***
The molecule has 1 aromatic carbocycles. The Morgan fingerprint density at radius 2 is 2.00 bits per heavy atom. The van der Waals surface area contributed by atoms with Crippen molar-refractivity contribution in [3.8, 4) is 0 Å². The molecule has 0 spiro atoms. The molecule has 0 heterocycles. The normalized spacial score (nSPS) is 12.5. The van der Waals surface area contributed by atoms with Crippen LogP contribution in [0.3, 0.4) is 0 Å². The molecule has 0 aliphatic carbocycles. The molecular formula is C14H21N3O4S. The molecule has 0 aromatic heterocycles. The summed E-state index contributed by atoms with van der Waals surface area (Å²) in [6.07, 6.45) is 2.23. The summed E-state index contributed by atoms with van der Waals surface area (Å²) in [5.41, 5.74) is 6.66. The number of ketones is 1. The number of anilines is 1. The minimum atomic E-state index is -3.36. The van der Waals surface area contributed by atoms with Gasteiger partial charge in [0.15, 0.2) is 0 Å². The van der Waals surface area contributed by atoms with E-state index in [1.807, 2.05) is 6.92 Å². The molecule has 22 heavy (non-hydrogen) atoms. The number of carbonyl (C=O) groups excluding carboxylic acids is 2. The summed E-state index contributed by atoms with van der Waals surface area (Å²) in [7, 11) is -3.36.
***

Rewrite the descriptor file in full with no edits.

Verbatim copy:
The molecule has 1 aromatic carbocycles. The Morgan fingerprint density at radius 2 is 2.00 bits per heavy atom. The van der Waals surface area contributed by atoms with Crippen molar-refractivity contribution in [3.8, 4) is 0 Å². The molecule has 0 spiro atoms. The molecule has 0 heterocycles. The normalized spacial score (nSPS) is 12.5. The van der Waals surface area contributed by atoms with Crippen LogP contribution in [0.3, 0.4) is 0 Å². The molecule has 0 aliphatic carbocycles. The molecular formula is C14H21N3O4S. The molecule has 0 aromatic heterocycles. The summed E-state index contributed by atoms with van der Waals surface area (Å²) in [6.07, 6.45) is 2.23. The summed E-state index contributed by atoms with van der Waals surface area (Å²) in [5.41, 5.74) is 6.66. The number of ketones is 1. The number of anilines is 1. The minimum atomic E-state index is -3.36. The van der Waals surface area contributed by atoms with Gasteiger partial charge in [0.15, 0.2) is 0 Å². The van der Waals surface area contributed by atoms with E-state index in [1.807, 2.05) is 6.92 Å². The molecule has 22 heavy (non-hydrogen) atoms. The number of carbonyl (C=O) groups excluding carboxylic acids is 2. The summed E-state index contributed by atoms with van der Waals surface area (Å²) in [7, 11) is -3.36.